Well, it’s been a couple of months since my last post, and I’ve gotten quite a bit more work done on my home NAS project. When I last posted, I had finished installing the basic hardware and operating system, but hadn’t quite settled on the right set of hard drives. But all that’s changed; in fact, the ol’ Wind PC has been up and running pretty solid for the last month or two, and I’m happy to report that the project is a success. In this post (and any that might follow it) I’ll tell you a bit more about the rest of the setup.
First, the hard drives. I decided to break with one of my initial project requirements; the final NAS has only 500GB of usable storage. For scalability’s sake, I decided to install two disks in a RAID-1 configuration, one of them a 500GB from Western Digital, and the other a 750GB from Seagate.
Since the size of a RAID-1 array is always equal to the size of its smallest member, that gives me 500GB of usable storage; however, if I later replace the 500GB drive with, say, a 1TB drive, the size of the array is increasable to 750GB. And so on, and so forth, etc., etc. I’ve tested this procedure on a virtual machine, but so far haven’t had the chance to try it out on the actual box…so if a year from now I try it and it fails, please don’t blame me :)
Anyway, there were a few steps I wanted to take to make sure things stayed running smoothly. First, simple disk monitoring using the Debian smartmontools package. Make sure it’s installed with a simple
apt-get install smartmontools; then, in /etc/default/smartmontools, make sure you’ve got a line (uncommented) that says
start_smartd=yes . And, just to make sure we’ve got a clean slate…
Then, for each installed drive (on the Wind box, they’re /dev/sda and /dev/sdb), add appropriate monitoring instructions to /etc/smartd.conf. If you’re the copy-and-paste type, this should get you going:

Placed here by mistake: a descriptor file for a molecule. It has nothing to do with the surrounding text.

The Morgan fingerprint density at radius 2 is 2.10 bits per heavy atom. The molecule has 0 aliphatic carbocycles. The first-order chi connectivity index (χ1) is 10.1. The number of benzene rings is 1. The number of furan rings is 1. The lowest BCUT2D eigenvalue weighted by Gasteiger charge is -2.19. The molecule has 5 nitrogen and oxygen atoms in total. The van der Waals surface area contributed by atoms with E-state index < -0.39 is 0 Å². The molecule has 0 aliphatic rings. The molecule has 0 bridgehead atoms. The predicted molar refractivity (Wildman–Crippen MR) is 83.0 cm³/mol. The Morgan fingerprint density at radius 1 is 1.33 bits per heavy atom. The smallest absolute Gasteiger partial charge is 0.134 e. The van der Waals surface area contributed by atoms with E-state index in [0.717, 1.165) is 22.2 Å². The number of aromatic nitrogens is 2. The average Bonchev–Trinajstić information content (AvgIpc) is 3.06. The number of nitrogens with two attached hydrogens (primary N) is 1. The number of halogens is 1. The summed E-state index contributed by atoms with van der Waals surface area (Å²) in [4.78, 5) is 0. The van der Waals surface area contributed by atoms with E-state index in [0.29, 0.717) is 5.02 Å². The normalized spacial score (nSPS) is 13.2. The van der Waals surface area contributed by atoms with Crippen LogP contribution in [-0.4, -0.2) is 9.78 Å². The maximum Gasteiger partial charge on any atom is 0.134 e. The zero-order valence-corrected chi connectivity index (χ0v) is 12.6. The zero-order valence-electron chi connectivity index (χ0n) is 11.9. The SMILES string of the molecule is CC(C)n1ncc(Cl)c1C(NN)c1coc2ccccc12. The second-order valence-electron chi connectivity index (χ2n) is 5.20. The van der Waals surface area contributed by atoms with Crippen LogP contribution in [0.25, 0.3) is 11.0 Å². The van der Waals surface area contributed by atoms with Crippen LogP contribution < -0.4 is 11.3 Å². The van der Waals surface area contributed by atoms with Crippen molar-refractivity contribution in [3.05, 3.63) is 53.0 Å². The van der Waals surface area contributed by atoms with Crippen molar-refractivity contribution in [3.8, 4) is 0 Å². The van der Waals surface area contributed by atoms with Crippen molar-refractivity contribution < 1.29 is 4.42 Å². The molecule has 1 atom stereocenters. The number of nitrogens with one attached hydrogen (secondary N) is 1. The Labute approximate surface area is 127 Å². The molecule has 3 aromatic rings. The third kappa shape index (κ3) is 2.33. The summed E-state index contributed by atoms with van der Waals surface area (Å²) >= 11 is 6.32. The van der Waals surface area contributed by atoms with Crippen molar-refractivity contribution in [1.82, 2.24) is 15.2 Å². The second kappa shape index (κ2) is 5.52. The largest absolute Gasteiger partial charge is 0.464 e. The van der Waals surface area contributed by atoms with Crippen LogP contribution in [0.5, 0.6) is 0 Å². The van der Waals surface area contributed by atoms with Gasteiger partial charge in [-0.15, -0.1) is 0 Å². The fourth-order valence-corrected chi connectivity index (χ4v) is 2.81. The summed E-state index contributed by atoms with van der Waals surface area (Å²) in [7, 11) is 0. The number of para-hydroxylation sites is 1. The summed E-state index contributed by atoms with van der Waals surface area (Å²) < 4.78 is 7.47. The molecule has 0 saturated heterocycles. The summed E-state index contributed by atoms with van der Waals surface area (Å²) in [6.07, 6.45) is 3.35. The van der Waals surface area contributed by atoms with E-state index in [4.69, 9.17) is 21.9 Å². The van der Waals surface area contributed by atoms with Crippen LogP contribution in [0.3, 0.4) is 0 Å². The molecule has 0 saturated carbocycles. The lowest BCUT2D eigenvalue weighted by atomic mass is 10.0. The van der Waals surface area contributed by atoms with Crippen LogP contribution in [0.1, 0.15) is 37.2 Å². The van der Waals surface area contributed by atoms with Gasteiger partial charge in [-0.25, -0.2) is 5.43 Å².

1 2 3 4 5 6 7 8 9
Obviously, you’ll want to put your own email in there, and run that code a second time with /dev/sdb in the first bit so that both your drives are monitored. Then, run
/etc/init.d/smartmontools restart to make sure your new settings take effect.
You can also check on things manually using the smartctl command; for instance, the following command will get you all the monitoring data for /dev/sda:
When I first set all this up, I’d mounted one of the drives in the Wind PC’s 5.25” bay using a set of simple metal adapter brackets:
However, in this setup, both drives were floating around 45 degrees Celsius, which is really a bit too warm for my tastes. I’ve since installed the 750GB drive in a Vigor iSurf II cooling unit (I did have to reverse the fans to get it right), and things are down to 38 on both drives. Great news.
Anyway, the next step is to set up the RAID array and the filesystems…which I will show you next time.